HONG KONG: Thousands braved thunderstorms in Hong Kong on Tuesday (Jun 11) for a fresh wave of protests against a proposed extradition Bill that would allow people to be sent to mainland China for trial, but the Chinese-ruled city's leader said she would not back down.
Hong Kong Chief Executive Carrie Lam said she would press ahead with the Bill despite deep concerns across vast swathes of the Asian financial hub that on Sunday triggered its biggest political demonstration since its handover from British to Chinese rule in 1997.
"When the fugitive extradition Bill is passed, Hong Kong will become a 'useless Hong Kong'," said Jimmy Sham, convenor of Civil Human Rights Front, the main organiser of Sunday's demonstration.
"We will be deep in a place where foreign investors are afraid to invest and tourists are afraid to go. Once the 'Pearl of the Orient', (it) will become nothing."
In a rare move, prominent business leaders warned that pushing through the extradition law could undermine investor confidence in Hong Kong and erode its competitive advantages.
Beijing-based consultancy Gavecal said some bankers in Hong Kong were reporting that many mainland clients were shifting their accounts to Singapore, fearing they could come under scrutiny in the financial hub.
The Bill, which has generated unusually broad opposition at home and abroad, is due for a second round of debate on Wednesday in Hong Kong's 70-seat Legislative Council. The legislature is controlled by a pro-Beijing majority.
Security was tight around the legislature building, with riot police deployed in some areas. Protesters stood under umbrellas in heavy rain, some singing "Hallelujah", as police conducted random ID checks.
An online petition has called for 50,000 people to surround the legislature building overnight into Wednesday.
Scores of young passersby had their bags searched by police and some were detained briefly in a nearby metro station. A police officer on the scene who declined to be named said they were searching for weapons to try to stave off any violence.
READ: Hong Kong's largest protest since 1997: What you need to know about the China extradition plan
The Civil Human Rights Front condemned the searches, saying authorities had made people afraid to participate in peaceful gatherings.
Strikes and transport go-slows were also announced for Wednesday as businesses, students, bus drivers, social workers, teachers and other groups all vowed to protest in a last-ditch effort to block the Bill.
The Catholic Diocese of Hong Kong called on the government not to pass the Bill "hurriedly", and urged all Christians to pray for the former British colony.
Embattled leader Lam, who warned against "radical action" at the latest protest, is herself a Catholic.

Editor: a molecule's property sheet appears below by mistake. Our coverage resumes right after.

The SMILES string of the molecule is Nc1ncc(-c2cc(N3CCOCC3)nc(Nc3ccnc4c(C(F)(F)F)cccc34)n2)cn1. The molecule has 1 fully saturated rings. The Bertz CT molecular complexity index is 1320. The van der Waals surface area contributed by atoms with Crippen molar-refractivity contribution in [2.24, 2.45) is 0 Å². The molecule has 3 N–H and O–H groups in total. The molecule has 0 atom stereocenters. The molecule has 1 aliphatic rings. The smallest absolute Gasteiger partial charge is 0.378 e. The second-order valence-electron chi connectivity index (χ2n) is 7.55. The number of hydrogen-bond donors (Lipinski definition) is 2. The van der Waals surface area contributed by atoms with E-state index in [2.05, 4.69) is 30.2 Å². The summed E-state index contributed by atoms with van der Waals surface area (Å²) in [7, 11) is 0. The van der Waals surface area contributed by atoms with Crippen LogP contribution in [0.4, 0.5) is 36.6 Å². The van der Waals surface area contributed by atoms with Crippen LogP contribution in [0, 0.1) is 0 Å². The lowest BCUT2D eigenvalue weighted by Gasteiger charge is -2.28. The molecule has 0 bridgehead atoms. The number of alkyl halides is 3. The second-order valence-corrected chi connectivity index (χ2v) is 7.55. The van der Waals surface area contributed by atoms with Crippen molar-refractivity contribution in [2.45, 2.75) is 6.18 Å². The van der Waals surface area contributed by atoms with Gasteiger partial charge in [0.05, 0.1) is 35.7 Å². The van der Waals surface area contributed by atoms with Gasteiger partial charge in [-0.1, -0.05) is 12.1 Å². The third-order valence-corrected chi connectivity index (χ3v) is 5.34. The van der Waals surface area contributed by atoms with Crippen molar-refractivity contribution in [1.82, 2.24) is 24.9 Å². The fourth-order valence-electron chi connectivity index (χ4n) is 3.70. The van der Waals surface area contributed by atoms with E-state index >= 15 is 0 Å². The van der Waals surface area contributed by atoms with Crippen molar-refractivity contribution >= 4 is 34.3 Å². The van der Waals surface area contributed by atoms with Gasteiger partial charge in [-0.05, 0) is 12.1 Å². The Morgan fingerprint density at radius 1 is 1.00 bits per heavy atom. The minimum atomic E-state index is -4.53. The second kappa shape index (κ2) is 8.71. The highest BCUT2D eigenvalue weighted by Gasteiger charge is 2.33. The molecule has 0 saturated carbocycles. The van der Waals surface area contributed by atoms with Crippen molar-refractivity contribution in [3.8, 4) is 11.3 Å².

Britain handed Hong Kong back to China 22 years ago under a "one-country, two-systems" formula, with guarantees that its autonomy and freedoms, including an independent justice system, would be protected.
But many accuse China of extensive meddling since then, including obstruction of democratic reforms, interference with local elections and of being behind the disappearance of five Hong Kong-based booksellers, starting in 2015, who specialised in works critical of Chinese leaders.
Beijing rejects those accusations and official Chinese media this week said "foreign forces" were trying to damage China by creating chaos over the extradition Bill.
Sunday's protest rally plunged Hong Kong into political crisis, just as months of pro-democracy "Occupy" demonstrations did in 2014, heaping pressure on Lam's administration and her official backers in Beijing.
Nearly 2,000 mostly small retail shops, including restaurants, grocery, book and coffee shops, announced plans to strike, according to an online survey, a rare move in the staunchly capitalist economy.
Eaton HK Hotel, which is owned by Langham Hospitality Investments and operated by Great Eagle Holdings, said it respected workers' "political stances" and would allow them to rally.
Many residents of the financial centre, both expatriate and local, are increasingly unnerved by Beijing's tightening grip over the city.
Human rights groups have repeatedly cited the alleged use of torture, arbitrary detentions, forced confessions and problems accessing lawyers in China, where courts are controlled by the Communist Party, as reasons why the Hong Kong Bill should not proceed.
China denies accusations that it tramples on human rights.
On Tuesday, New Zealand's Court of Appeal, citing human rights risks, ordered the government to reassess its decision to extradite a man to China to face murder charges.